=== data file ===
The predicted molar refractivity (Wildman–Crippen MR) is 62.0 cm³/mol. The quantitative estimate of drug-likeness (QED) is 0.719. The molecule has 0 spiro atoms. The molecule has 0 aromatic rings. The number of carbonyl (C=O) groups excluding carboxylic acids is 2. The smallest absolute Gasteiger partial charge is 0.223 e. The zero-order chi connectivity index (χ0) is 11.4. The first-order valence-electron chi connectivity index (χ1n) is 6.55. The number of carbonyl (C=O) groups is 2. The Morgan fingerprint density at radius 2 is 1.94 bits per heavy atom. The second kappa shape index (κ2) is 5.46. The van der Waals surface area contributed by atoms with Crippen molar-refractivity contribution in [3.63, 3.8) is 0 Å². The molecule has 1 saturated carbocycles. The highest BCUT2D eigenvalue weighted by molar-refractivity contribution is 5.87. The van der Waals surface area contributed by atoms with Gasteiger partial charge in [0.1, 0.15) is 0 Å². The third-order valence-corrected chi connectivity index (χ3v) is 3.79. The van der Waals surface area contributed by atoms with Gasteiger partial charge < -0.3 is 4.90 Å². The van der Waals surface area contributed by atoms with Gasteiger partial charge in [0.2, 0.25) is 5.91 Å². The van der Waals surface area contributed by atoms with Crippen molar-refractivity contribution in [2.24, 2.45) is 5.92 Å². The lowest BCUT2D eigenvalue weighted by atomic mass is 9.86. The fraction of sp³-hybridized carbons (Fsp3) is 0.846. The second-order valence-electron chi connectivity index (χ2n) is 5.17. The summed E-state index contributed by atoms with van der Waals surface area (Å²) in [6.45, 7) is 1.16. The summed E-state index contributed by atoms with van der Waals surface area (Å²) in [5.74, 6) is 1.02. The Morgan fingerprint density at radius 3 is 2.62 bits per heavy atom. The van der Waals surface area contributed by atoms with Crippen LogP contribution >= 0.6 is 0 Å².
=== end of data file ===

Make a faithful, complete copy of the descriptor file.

The predicted molar refractivity (Wildman–Crippen MR) is 62.0 cm³/mol. The quantitative estimate of drug-likeness (QED) is 0.719. The molecule has 0 spiro atoms. The molecule has 0 aromatic rings. The number of carbonyl (C=O) groups excluding carboxylic acids is 2. The smallest absolute Gasteiger partial charge is 0.223 e. The zero-order chi connectivity index (χ0) is 11.4. The first-order valence-electron chi connectivity index (χ1n) is 6.55. The number of carbonyl (C=O) groups is 2. The Morgan fingerprint density at radius 2 is 1.94 bits per heavy atom. The second kappa shape index (κ2) is 5.46. The van der Waals surface area contributed by atoms with Crippen molar-refractivity contribution in [3.63, 3.8) is 0 Å². The molecule has 1 saturated carbocycles. The highest BCUT2D eigenvalue weighted by molar-refractivity contribution is 5.87. The van der Waals surface area contributed by atoms with Gasteiger partial charge in [0.1, 0.15) is 0 Å². The third-order valence-corrected chi connectivity index (χ3v) is 3.79. The van der Waals surface area contributed by atoms with Gasteiger partial charge < -0.3 is 4.90 Å². The van der Waals surface area contributed by atoms with Gasteiger partial charge in [0.2, 0.25) is 5.91 Å². The van der Waals surface area contributed by atoms with Crippen molar-refractivity contribution in [2.24, 2.45) is 5.92 Å². The lowest BCUT2D eigenvalue weighted by atomic mass is 9.86. The fraction of sp³-hybridized carbons (Fsp3) is 0.846. The second-order valence-electron chi connectivity index (χ2n) is 5.17. The summed E-state index contributed by atoms with van der Waals surface area (Å²) in [6.45, 7) is 1.16. The summed E-state index contributed by atoms with van der Waals surface area (Å²) in [5.74, 6) is 1.02. The Morgan fingerprint density at radius 3 is 2.62 bits per heavy atom. The van der Waals surface area contributed by atoms with Crippen LogP contribution >= 0.6 is 0 Å².